The Tale of Removing Unused CSS from WordPress

When you analyze your site via Google PageSpeed Insights you might have seen the error like “Remove unused CSS”.

Ok. What is the plugin to remove unused css?!

Well, it’s not that easy.

What is Unused CSS?

Theme developers write the theme in such a way that the theme supports almost all types of sites like blog, WooCommerce, forum etc.

All these sites may require several types of HTML elements (with their own variations) like below:

  • Typography
  • Icons
  • Tables
  • Forms & buttons
  • Widgets
  • Navigation bar
  • WooCommerce
  • Author box
  • Search bar
  • Comments
  • Galleries
  • Social media buttons

The list goes on…

99% of the time, theme developers write everything into a single file style.css. Whether you use it or not, css required for all these elements are served to your users.

What if you don’t use all of these elements?

In my blog, I don’t need WooCommerce, comments (I use Disqus), and many such elements. Also, some elements like tables, forms, author box, share buttons are only needed in the posts page, not on the home page.

Well, all these are ‘unused css’.

PS: Not just themes, plugins might also be injecting extraneous css.

Why removing Unused CSS is so hard?

Dynamic Classes

You might have heard about critical path css. Critical css is the necessary styles/css required to render the above fold contents. The rest of the css is loaded in the footer (prevents render-blocking). There are several tools and plugins to extract critical css in WordPress.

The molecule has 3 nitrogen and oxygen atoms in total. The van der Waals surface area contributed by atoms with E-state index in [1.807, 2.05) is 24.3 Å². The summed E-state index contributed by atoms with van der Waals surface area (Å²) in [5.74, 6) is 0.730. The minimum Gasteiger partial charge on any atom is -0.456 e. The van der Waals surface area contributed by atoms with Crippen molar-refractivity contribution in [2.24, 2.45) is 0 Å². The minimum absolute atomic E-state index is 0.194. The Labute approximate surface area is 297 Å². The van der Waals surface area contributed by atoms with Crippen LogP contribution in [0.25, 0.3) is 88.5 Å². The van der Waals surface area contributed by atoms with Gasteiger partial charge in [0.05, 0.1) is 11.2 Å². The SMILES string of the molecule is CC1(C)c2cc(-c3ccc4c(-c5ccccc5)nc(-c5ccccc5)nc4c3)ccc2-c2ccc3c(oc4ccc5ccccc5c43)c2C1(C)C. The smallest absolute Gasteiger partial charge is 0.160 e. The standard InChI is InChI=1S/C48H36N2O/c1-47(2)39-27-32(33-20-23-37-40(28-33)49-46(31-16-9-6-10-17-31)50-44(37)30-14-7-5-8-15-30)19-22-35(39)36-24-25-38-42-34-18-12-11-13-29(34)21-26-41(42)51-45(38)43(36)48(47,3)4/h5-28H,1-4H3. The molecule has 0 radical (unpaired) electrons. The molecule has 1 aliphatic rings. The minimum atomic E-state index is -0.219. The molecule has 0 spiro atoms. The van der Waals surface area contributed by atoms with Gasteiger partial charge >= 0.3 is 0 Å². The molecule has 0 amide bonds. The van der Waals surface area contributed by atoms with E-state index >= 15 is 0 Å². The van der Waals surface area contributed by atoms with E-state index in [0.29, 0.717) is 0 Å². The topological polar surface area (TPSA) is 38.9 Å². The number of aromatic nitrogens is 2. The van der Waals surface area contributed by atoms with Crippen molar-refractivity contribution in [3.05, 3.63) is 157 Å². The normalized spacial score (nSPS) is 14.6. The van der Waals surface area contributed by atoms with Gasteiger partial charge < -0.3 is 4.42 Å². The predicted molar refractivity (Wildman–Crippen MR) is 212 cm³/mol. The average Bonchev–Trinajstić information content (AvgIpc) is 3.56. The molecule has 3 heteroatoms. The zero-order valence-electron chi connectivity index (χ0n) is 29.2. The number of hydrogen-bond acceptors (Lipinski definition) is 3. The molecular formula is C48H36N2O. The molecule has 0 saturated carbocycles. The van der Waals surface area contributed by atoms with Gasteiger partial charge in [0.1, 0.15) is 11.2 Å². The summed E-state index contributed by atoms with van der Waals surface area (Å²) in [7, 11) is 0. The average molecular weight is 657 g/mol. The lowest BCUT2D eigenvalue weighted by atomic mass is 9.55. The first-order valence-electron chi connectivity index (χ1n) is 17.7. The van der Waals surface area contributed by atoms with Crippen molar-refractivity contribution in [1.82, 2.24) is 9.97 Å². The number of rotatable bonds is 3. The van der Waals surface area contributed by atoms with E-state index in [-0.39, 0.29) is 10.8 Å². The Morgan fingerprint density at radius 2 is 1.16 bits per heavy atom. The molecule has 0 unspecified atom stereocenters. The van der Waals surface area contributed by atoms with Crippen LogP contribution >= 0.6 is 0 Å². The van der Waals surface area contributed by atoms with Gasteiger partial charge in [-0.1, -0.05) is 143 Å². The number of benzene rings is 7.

However, extracting ‘used css’ is not as easy as critical css. The reason is there might be JS files that inject css classes based on buttons clicks or actions.

Try clicking on the search icon in the top of my blog, a new div and classes are injecting by JavaScript.

CSS classes required for these effects are inside JavaScript and it’s very hard to find these class names. Similar case for cart page, account restricted pages etc.

Code-Splitting approach

One approach to reducing unused css (in themes) is to split the large style.css into multiple files/chunks like base.css, form.css, typography.css, table.css, comment.css etc and inject the required files in the respective pages.

Splitting files like these is easy, however, figuring which pages use which elements is extremely difficult in WordPress. Because many other plugins, custom HTML elements might be using it.

Plugins injecting CSS to unwanted pages

Some plugins developers inject all the css & js files in the pages that might not require them.

A good example is the Contact Form 7 plugin. It injects/enqueue CSS & JS files in all pages and doesn’t care whether that page contains a form or not. But there are plugins that can do this intelligently, like WP Forms.

Lazy developers right?! 😅

But even if your plugin developer injects it everywhere, there are ways to remove them from the unwanted pages. We’ll cover them soon.

Is ‘unused css’ a vanity metric in Google PageSpeed?

In WordPress, removing 100% unused css is extremely tough (not impossible though).

But it’s definitely possible if you’re building a website from scratch (even if you use css libraries like Bootstrap or Tailwind). There are tools like Purge CSS that can ‘purge’ unused css during the build process. It’s so easy to setup.